Abundance of amoA genes of ammonia-oxidizing archaea and bacteria in activated sludge of full-scale wastewater treatment plants.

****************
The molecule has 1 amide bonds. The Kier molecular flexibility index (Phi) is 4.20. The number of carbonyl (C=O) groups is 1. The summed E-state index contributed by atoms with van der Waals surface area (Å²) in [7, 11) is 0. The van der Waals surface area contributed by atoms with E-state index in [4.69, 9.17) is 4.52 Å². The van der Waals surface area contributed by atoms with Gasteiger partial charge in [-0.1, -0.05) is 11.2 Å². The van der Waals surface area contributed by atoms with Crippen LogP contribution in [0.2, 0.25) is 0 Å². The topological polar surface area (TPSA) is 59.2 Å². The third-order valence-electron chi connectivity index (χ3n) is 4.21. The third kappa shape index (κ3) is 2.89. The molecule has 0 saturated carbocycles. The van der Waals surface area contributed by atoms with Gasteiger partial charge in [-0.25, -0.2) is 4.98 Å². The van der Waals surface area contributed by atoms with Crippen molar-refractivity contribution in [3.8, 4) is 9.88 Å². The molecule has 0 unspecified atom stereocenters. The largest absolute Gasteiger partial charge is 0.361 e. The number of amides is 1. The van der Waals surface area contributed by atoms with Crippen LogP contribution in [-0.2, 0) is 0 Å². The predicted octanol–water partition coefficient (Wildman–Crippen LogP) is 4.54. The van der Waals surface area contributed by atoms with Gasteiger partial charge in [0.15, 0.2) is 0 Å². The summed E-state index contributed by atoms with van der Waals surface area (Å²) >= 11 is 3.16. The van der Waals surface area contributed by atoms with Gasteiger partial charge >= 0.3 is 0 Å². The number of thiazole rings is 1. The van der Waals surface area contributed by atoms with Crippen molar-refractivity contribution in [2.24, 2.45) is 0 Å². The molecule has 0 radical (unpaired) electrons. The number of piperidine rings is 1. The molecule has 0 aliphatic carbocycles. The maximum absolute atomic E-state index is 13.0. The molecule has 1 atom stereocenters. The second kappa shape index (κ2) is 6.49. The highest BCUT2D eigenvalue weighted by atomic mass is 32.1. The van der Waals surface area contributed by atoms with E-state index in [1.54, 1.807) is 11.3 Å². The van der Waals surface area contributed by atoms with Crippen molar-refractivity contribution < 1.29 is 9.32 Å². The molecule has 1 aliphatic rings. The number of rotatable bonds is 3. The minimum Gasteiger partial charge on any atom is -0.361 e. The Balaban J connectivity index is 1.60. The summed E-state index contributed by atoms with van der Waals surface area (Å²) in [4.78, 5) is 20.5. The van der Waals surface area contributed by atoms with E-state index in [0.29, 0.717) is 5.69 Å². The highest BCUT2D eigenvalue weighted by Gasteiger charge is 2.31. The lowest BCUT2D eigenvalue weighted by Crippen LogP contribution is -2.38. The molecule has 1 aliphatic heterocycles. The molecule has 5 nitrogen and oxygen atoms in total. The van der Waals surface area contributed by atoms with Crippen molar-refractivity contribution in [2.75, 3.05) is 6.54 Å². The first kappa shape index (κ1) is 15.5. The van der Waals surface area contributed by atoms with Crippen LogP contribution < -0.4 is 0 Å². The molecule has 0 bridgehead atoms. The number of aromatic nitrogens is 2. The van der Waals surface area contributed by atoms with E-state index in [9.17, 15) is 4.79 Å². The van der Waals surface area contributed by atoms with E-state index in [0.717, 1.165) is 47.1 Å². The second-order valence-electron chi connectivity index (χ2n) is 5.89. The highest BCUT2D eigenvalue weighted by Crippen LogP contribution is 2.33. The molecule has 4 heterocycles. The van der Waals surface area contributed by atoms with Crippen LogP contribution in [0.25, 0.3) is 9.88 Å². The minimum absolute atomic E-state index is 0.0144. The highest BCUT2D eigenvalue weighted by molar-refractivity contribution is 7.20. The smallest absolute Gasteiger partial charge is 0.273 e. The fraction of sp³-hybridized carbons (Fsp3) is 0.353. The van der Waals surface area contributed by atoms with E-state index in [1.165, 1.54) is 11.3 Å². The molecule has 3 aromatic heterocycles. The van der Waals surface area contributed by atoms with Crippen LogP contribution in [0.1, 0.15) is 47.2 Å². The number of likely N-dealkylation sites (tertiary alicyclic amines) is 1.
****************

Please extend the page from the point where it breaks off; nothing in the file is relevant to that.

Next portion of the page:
Ammonia oxidation is the rate limiting step in nitrification and thus have an important role in removal of ammonia in natural and engineered systems with participation of both ammonia-oxidizing archaea (AOA) and ammonia-oxidizing bacteria (AOB). However, their relative distribution and activity in fish processing effluent treatment plants (FPETPs) though significant, is hitherto unreported. Presence of AOA in sludge samples obtained from FPETPs was studied by amplification and sequencing of thaumarchaeal ammonia monooxygenase subunit A (AOA-amoA) gene. Different primer sets targeting 16S rRNA and AOA-amoA gene were used for the detection of AOA in FPETPs. Phylogenetic analysis of the gene revealed that the AOA was affiliated with thaumarchaeal group 1.1a lineage (marine cluster). Quantitative real time PCR of amoA gene was used to study the copy number of AOA and AOB in FPETPs. The AOA-amoA and AOB-amoA gene copy numbers of sludge samples ranged from 2.2 × 106 to 4.2 × 108 and 1.1 × 107 to 8.5 × 108 mg−1 sludge respectively. Primer sets Arch-amoAF/Arch-amoAR and 340F/1000R were found to be useful for the sensitive detection of AOA-amoA and Archaeal 16S rRNA genes respectively in FPETPs. Their presence suggests the widespread occurrence and possible usefulness in removing ammonia from FPETPs which is in line with reports from other waste water treatment plants.